US Vice President Joe Biden called Friday for democratic rule in Hong Kong as he met with two outspoken activists from the semi-autonomous Chinese metropolis.
In an unusually high sign of support, the White House said Biden stopped by talks at the White House with Martin Lee, a founder of the opposition Democratic Party, and Anson Chan, the former number two in the Hong Kong government.
"The vice president underscored our long-standing support for democracy in Hong Kong and for the city's high degree of autonomy under the 'one country, two systems' framework," a White House statement said.
China promised a separate system for Hong Kong in an agreement with Britain, which returned control of the colonial outpost turned financial hub in 1997. China has promised direct elections for Hong Kong's chief executive in 2017.
Chan and Lee, in public appearances in the United States, charged that Beijing has been tightening its controls over Hong Kong and voiced fear that the communist rulers would only allow handpicked candidates to run in 2017.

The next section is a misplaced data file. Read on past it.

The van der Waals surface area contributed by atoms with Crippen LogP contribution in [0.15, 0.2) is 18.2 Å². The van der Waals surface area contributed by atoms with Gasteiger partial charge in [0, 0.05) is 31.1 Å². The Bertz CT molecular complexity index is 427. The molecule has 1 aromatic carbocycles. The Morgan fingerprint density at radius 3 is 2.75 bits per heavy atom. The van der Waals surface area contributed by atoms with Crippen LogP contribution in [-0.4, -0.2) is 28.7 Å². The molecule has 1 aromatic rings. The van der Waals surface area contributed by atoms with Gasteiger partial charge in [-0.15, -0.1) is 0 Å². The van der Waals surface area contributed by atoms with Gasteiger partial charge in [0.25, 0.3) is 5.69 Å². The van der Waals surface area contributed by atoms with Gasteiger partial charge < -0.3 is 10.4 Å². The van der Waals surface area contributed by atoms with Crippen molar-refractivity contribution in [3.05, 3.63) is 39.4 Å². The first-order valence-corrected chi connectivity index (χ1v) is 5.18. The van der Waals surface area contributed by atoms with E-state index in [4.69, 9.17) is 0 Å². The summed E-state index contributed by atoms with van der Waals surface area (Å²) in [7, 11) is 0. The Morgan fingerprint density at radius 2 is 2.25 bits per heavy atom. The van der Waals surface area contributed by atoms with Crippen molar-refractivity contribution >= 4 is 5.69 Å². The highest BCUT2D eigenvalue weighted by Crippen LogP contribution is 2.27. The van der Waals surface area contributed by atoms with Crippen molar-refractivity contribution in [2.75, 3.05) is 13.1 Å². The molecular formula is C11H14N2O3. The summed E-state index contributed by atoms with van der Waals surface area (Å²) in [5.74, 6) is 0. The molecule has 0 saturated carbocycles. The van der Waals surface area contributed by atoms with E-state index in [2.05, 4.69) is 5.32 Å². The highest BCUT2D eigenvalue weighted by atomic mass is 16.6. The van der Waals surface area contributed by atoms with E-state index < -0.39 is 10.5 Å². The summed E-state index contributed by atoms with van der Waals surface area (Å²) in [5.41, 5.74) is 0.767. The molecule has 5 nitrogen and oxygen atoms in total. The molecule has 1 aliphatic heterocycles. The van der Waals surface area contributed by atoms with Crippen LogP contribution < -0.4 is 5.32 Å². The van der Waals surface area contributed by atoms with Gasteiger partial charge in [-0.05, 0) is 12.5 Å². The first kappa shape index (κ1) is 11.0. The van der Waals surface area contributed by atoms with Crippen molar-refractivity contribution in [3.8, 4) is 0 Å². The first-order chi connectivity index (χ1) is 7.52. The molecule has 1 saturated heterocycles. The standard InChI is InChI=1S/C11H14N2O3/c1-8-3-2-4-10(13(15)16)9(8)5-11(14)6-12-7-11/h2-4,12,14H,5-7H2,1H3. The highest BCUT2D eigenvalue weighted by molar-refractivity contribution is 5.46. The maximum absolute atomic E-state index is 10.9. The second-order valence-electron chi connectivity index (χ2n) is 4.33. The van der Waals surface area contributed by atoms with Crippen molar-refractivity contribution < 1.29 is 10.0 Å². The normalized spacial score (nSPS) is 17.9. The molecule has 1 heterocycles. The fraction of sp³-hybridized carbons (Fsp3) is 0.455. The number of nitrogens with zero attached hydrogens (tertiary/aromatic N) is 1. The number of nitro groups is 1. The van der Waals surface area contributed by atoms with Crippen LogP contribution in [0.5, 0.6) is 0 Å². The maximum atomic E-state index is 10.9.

The two voiced particular concern over freedom of the press in Hong Kong, pointing to violent assaults on journalists and charging that Beijing was pressuring advertisers to shun critical media.
Speaking Wednesday at the National Endowment for Democracy, Lee said that Western nations including the United States had a "moral obligation" to speak out as they had tried to reassure residents by supporting the handover.
Beijing once described Lee as a "running dog of the colonialists" and has pointed out that Hong Kong did not elect its own leaders under British rule.